St. Clair was Masterman’s cross country coach, and in 2004, Winterstine was the team’s captain, one of the legion of athletes who can still hear St. Clair in their heads saying “Attack the hill!” It always caught Winterstine’s attention that while many coaches might stand on the sidelines and blow a whistle, St. Clair was sweating it out next to them.

“When you get to the top of a hill, it’s understandable that your body is telling you to rest. He was teaching us that when you get to the top of a hill, you’re trying to run faster. You’re pushing beyond what you think is the limit. When I’m a parent and I think I’m tired, I might I took my body to its limits, I know there’s still more to come.” “I’m grateful he passed on these lessons to us,” Wintersteen said.

Strong moral compass

When Wintersteen’s mother, former Masterman principal Marge Neff, briefly left retirement to become Masterman’s interim principal in 2021, she brought back St. Clair as well. It was a difficult time for the school, navigating a transition between administrators, dealing with a pandemic and asbestos in the building, but St. Clair made things easier — not just because of his administrative skills, but because of who he was.

“You could always count on Kevin to do the right thing and do what needed to be done, but his intelligence was great — he was never lively, but he kept people engaged,” Neff said.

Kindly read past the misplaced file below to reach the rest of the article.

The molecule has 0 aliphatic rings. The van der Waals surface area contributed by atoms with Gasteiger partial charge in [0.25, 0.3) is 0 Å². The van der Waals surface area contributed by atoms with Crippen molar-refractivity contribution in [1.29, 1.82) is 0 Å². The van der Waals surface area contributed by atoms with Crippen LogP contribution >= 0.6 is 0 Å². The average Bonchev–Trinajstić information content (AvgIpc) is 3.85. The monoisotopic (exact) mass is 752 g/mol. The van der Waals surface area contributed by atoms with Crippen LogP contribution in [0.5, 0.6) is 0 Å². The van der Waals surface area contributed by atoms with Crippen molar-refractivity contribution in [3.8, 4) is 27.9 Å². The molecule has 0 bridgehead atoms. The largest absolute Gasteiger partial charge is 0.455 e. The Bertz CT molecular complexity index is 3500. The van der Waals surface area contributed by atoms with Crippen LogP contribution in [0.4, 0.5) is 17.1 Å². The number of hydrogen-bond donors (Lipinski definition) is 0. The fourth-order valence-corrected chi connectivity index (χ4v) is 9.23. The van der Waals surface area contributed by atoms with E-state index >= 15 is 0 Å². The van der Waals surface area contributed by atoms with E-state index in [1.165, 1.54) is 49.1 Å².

What stood out most about St. Clair was his moral compass, said Jessica Brown, another former Masterman principal.

“When students got in trouble and were referred to him, he spent a lot of time having conversations about the importance of being honest and kind to others,” Brown said. “He also told them that it was okay to make mistakes, you just had to be honest about what happened,” he added.

St. Clair was a man, the employee you’d find clearing tables in the lunch room, throwing ice cream parties to honor students, waiting until dark for a late parent to come pick up a student and never complaining, Brown said.

Chris Concio, another former Masterman student and athlete, described St. Clair as “one of Masterman’s GOATs,” someone Concio now finds himself emulating as a teacher in Philadelphia himself — a balance between goofy and kind, tough and understanding.

“I was 12 or 13 years old and there was this Iron Man coming into the classroom every day, and he was a great example,” Concio said. “